With the evolution of the totally automated public restroom has come our own regression. How many times have you walked into a public restroom stall with automatic flushing toilets to find someones duty unflushed? For me? Many, many times. Keep in mind, here, though, I travel a great deal of the time for work and pleasure. During the months of November and December this past year, I’m pretty sure I peed at O’Hare more than I did my own home. And many, many times, I found someone’s duty in the john when I opened the door to the stall, which, by the way, I find not only repulsive, but inexcusable.

Do we not look to make sure it went down before we zip up, unlatch and leave? I do. I would be mortified if someone saw me exit a stall, entered after me and saw my turd floating there! I stick around to see it go down, and if it doesn’t? Hello? There is ALWAYS a button you can push to trigger the desired flush action!

Does installing automatic flush toilets somehow negate our responsibility to see that it all disappears before we do? I think not. Has common courtesy go down the john? I think so! What, so if your turd doesn’t flush down automatically, as it should, do you just say to yourself “not my problem, flusher didn’t flush”? Our mothers always reminded us when we old enough to potty on on our ”now flush the toilet after your’e done.” That golden rule should apply regardless of the vintage of the toilet we’re dealing with! Be sure it all goes down! Just like Mom said!

With the advent of the automatically flushing toilet comes the death of responsibility in the public restroom? Shame on us. Our mothers would be disappointed. But then I picture, in my mind, how my own 89 year old mother might deal with a non-functioning automatic flush toilet. The chances of her finding the tiny flush button on her own are pretty remote. Bless her heart.

Now, I will admit, at times, facing a certain amount of confusion in these automated or partially automated bathrooms. In the end, no matter what kind of toilet I’m dealing with, I think I have always managed to leave the bathroom with the turd down, the zipper up, and my hands washed.

Some of the confusion I’ve encountered comes not from the totally automated public restroom experience, but the partially automated public bathroom experience. For example, the toilet flushes automatically, but the faucet doesn’t automatically turn on. You stand there waving your hands foolishly under the faucet, cursing, for a full five minutes, you even try the other faucets, then you spy the lever that manually turns the water on. You know, the lever just like your faucet at home that you can use without any trouble whatsoever. How about the faulty soap dispensers that shoot soap into your hand immediately after you rinsed the soap off your hands because you got a minuscule fraction of an inch too close to the sensor? I once encountered an automatic faucet with a faulty sensor. I eventually figured out, somehow, that if I swung my right leg back and forth vigorously, left to right, the water would turn on. So there I stood, swinging my right leg back and forth vigorously, left to right, while rinsing, soaping and rinsing again. Water everywhere.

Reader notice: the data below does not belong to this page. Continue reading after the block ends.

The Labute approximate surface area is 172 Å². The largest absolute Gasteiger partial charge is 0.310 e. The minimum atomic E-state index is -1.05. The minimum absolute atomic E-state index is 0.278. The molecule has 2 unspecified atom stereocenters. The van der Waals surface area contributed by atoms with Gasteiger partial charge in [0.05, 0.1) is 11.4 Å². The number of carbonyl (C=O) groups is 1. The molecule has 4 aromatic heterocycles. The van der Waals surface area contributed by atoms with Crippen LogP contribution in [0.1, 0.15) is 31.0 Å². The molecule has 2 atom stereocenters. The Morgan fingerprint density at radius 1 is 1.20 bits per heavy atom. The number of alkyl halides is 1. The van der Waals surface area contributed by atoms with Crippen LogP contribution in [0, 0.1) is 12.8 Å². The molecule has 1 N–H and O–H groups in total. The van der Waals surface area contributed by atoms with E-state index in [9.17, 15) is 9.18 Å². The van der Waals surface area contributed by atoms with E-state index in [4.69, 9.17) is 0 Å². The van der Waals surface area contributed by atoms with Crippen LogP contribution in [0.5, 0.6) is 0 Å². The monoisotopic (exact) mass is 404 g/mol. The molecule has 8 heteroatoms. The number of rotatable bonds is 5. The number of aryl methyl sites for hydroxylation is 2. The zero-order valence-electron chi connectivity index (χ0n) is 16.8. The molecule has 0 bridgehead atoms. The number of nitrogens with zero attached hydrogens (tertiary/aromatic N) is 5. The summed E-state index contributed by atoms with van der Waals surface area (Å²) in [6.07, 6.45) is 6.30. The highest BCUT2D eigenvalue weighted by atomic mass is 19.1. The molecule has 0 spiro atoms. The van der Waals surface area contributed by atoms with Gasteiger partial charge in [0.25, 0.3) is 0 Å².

Occasionally, I have troubles in old school, DIY bathrooms, especially after many trips through O’Hare, where they even have automatically self-replacing toilet seat covers!! If you’ve never seen a mechanized toilet seat cover replacer in action, you have not lived. I’ve stared at wonderment, pressing the button again and again … where does the old seat cover go? Where does the new seat cover come from? The unit seems so small to have both a supply and a waste receptacle. Are the old seat covers biodegradable? Because I just sent thirty unused ones off to the landfill. I worried for a bit, until I figured it all out, that perhaps the same seat cover was just cycling through. After such modern marvels, I have found myself in an old school, DIY type loo and I have done my number and waited for the automatic flush for a moment, then two and, bewildered, eventually realizing it was on old fashioned DIY model and I’d have to old school flush; lift foot, step on lever, turd be gone.

Are you a little scared of what spiffy, new public bathroom technology may be on the drawing board? We have automatically flushing toilets, self replacing toilet seat covers, automatic faucets, soap dispensers, paper towel dispensers or motion activated forced air hand dryers. Really, aren’t you a little scared of what might be next? What is left? A tampon plucker?